Saturday, July 21, 2012

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text courtesy Wikipedia
Prediction markets (also known as predictive markets, information markets, decision markets, idea futures, event derivatives, or virtual markets) are speculative markets created for the purpose of making predictions. The current market prices can then be interpreted as predictions of the probability of the event or the expected value of the parameter. For example, a prediction market security might reward a dollar if a particular candidate is elected, such that an individual who thinks the candidate had a 70% chance of being elected should be willing to pay up to 70 cents for such a security.
People who buy low and sell high are rewarded for improving the market prediction, while those who buy high and sell low are punished for degrading the market prediction. Evidence so far suggests that prediction markets are at least as accurate as other institutions predicting the same events with a similar pool of participants
Prediction markets suffer from the same types of inaccuracy as other kinds of market, i.e. liquidity or other factors not intended to be measured are taken into account as risk factors by the market participants, distorting the market probabilities. Prediction markets may also be subject to speculative bubbles. For example, in the year 2000 IEM presidential futures markets, seeming "inaccuracy" comes from buying that occurred on or after Election Day, 11/7/00, but, by then, the trend was clear.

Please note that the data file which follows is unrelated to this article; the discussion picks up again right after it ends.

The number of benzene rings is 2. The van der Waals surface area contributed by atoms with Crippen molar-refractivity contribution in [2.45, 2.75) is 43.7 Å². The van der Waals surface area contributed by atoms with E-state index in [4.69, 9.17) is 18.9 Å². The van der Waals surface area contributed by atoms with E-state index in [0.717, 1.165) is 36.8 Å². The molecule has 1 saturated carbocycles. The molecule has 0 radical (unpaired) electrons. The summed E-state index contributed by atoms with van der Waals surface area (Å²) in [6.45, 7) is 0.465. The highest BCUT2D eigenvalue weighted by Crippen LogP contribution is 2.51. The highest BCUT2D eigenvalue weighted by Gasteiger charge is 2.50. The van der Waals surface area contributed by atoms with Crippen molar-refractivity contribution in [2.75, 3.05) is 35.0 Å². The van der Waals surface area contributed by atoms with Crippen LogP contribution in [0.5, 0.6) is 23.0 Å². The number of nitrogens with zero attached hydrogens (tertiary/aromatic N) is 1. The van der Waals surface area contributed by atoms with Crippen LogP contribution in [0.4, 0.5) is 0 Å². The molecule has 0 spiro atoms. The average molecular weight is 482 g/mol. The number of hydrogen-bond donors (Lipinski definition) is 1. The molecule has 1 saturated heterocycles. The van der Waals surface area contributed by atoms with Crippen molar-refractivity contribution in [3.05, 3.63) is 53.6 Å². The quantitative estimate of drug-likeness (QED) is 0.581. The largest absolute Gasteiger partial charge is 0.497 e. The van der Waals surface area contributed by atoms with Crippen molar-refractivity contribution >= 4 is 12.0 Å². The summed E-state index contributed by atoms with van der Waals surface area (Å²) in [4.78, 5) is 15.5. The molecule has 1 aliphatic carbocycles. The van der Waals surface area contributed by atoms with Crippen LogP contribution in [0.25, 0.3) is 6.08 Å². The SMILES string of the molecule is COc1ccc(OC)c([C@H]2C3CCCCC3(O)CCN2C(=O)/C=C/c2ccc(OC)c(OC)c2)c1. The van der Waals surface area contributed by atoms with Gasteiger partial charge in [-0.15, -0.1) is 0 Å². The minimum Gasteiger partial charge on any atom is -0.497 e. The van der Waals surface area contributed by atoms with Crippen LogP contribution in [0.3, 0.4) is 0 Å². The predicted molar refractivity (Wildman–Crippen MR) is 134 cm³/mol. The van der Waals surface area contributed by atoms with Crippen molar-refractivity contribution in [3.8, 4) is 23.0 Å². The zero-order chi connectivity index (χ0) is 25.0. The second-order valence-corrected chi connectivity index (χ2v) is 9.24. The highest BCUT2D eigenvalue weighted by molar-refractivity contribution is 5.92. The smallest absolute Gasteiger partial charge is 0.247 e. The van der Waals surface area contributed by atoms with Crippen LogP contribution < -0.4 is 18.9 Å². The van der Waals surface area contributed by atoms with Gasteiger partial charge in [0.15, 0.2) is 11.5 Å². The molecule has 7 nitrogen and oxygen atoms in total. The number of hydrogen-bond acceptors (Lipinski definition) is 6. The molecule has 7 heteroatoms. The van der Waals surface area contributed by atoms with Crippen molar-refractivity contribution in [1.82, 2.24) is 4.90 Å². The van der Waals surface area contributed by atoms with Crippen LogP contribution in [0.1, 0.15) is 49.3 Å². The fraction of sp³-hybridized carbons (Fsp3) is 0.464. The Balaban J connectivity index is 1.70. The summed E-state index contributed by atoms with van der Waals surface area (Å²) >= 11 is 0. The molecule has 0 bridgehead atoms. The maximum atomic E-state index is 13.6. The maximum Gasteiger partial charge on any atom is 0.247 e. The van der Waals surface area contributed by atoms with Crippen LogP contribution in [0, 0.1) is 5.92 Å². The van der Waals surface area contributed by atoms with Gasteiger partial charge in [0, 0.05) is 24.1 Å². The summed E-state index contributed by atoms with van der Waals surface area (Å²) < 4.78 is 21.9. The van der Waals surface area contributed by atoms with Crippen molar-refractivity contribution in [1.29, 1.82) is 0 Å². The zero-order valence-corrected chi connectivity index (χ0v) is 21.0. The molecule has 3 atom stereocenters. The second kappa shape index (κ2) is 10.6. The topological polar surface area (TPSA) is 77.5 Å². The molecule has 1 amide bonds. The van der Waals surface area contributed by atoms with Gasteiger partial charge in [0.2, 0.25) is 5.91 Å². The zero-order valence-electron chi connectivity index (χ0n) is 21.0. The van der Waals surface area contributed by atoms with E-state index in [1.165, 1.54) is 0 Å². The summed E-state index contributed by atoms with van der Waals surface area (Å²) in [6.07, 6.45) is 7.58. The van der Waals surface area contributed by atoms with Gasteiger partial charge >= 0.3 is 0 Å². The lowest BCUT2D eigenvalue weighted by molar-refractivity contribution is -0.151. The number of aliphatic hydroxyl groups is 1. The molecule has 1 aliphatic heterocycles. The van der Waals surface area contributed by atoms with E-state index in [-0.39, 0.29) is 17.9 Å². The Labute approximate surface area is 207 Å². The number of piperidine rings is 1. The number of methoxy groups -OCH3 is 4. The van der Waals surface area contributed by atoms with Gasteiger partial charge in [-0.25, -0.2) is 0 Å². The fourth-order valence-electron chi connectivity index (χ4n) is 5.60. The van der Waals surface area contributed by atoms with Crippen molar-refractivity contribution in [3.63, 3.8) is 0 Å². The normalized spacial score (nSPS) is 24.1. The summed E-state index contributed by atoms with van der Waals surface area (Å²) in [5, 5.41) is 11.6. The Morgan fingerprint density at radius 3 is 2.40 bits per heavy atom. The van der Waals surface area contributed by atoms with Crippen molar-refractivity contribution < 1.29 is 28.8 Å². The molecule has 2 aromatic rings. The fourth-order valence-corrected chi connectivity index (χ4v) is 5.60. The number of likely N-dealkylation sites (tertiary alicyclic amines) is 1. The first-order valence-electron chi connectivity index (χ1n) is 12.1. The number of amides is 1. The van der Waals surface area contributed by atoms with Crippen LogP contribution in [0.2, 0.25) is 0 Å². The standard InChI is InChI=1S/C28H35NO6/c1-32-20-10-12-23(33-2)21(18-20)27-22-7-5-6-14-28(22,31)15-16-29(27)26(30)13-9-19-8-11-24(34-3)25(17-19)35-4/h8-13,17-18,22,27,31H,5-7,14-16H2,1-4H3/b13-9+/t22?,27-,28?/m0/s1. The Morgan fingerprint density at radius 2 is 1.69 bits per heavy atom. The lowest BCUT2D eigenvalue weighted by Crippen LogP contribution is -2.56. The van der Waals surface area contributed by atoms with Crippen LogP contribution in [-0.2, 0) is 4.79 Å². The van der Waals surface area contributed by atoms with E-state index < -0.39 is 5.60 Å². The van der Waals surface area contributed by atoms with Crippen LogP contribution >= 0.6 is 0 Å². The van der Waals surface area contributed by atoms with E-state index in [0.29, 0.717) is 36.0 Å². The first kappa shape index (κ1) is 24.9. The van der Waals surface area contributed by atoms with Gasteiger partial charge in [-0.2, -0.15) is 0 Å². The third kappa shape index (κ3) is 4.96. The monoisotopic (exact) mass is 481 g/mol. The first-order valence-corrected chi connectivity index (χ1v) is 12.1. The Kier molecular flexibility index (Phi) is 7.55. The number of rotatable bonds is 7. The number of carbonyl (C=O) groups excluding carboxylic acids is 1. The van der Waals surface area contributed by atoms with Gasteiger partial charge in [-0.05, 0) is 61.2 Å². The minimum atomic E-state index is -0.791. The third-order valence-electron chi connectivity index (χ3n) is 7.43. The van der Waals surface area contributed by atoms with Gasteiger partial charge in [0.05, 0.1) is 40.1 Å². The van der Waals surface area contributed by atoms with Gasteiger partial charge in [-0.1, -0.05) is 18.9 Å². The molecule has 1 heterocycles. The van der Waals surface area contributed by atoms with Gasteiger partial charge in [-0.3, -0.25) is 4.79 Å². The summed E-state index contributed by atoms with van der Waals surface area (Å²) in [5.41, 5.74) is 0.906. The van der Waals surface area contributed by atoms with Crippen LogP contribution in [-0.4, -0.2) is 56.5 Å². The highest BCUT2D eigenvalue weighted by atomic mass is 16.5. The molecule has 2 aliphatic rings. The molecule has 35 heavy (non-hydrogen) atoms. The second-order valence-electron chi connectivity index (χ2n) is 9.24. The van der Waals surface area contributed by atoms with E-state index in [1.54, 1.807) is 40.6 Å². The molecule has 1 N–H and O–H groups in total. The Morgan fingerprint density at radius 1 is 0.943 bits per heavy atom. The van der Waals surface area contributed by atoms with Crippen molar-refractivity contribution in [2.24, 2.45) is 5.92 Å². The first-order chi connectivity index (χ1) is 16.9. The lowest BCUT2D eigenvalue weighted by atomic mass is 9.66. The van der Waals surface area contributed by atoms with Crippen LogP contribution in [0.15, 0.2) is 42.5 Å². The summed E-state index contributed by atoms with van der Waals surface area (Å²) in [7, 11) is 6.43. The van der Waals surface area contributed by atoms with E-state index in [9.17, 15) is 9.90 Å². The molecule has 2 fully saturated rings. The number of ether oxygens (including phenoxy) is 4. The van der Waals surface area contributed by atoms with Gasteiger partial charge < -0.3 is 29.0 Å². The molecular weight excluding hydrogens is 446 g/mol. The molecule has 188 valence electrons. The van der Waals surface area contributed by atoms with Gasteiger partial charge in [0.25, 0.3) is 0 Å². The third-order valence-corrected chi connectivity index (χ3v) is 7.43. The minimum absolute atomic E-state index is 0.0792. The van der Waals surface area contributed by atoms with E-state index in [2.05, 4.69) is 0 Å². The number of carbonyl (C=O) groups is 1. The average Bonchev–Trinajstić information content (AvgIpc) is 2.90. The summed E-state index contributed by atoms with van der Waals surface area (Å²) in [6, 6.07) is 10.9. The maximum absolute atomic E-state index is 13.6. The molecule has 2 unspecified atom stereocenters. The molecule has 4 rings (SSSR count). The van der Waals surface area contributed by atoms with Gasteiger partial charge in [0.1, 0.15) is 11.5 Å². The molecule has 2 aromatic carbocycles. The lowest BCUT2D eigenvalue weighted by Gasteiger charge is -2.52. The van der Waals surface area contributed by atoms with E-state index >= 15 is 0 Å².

There can also be direct attempts to manipulate such markets. In the Tradesports 2004 presidential markets there was an apparent manipulation effort. An anonymous trader sold short so many Bush 2004 presidential futures contracts that the price was driven to zero, implying a zero percent chance that Bush would win. The only rational purpose of such a trade would be an attempt to manipulate the market in a strategy called a "bear raid". If this was a deliberate manipulation effort it failed, however, as the price of the contract rebounded rapidly to its previous level. As more press attention is paid to prediction markets, it is likely that more groups will be motivated to manipulate them. However, in practice, such attempts at manipulation have always proven to be very short lived. In their paper entitled "Information Aggregation and Manipulation in an Experimental Market" (2005),[12] Hanson, Oprea and Porter (George Mason U), show how attempts at market manipulation can in fact end up increasing the accuracy of the market because they provide that much more profit incentive to bet against the manipulator.
Using real-money prediction market contracts as a form of insurance can also affect the price of the contract. For example, if the election of a leader is perceived as negatively impacting the economy, traders may buy shares of that leader being elected, as a hedge.[13]
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